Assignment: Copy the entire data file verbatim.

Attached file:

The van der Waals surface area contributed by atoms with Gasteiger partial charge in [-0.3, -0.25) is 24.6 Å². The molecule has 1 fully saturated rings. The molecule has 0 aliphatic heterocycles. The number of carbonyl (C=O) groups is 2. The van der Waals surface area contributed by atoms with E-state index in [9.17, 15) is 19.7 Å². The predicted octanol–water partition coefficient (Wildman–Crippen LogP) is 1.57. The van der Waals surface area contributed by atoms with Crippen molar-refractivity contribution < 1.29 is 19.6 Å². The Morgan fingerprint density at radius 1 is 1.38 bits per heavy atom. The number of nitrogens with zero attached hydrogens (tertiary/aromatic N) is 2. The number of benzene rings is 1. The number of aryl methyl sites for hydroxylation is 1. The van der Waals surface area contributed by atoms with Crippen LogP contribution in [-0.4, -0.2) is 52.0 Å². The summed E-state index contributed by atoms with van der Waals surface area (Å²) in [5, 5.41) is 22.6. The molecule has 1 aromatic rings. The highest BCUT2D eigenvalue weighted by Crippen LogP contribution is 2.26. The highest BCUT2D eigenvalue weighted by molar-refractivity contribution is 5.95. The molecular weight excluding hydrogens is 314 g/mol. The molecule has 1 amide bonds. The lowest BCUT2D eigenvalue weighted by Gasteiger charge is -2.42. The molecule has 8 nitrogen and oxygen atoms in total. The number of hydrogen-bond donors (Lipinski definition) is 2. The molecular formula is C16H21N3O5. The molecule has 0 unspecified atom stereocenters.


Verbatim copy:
The van der Waals surface area contributed by atoms with Gasteiger partial charge in [-0.3, -0.25) is 24.6 Å². The molecule has 1 fully saturated rings. The molecule has 0 aliphatic heterocycles. The number of carbonyl (C=O) groups is 2. The van der Waals surface area contributed by atoms with E-state index in [9.17, 15) is 19.7 Å². The predicted octanol–water partition coefficient (Wildman–Crippen LogP) is 1.57. The van der Waals surface area contributed by atoms with Crippen molar-refractivity contribution < 1.29 is 19.6 Å². The Morgan fingerprint density at radius 1 is 1.38 bits per heavy atom. The number of nitrogens with zero attached hydrogens (tertiary/aromatic N) is 2. The number of benzene rings is 1. The number of aryl methyl sites for hydroxylation is 1. The van der Waals surface area contributed by atoms with Crippen LogP contribution in [-0.4, -0.2) is 52.0 Å². The summed E-state index contributed by atoms with van der Waals surface area (Å²) in [5, 5.41) is 22.6. The molecule has 1 aromatic rings. The highest BCUT2D eigenvalue weighted by Crippen LogP contribution is 2.26. The highest BCUT2D eigenvalue weighted by molar-refractivity contribution is 5.95. The molecular weight excluding hydrogens is 314 g/mol. The molecule has 1 amide bonds. The lowest BCUT2D eigenvalue weighted by Gasteiger charge is -2.42. The molecule has 8 nitrogen and oxygen atoms in total. The number of hydrogen-bond donors (Lipinski definition) is 2. The molecular formula is C16H21N3O5. The molecule has 0 unspecified atom stereocenters.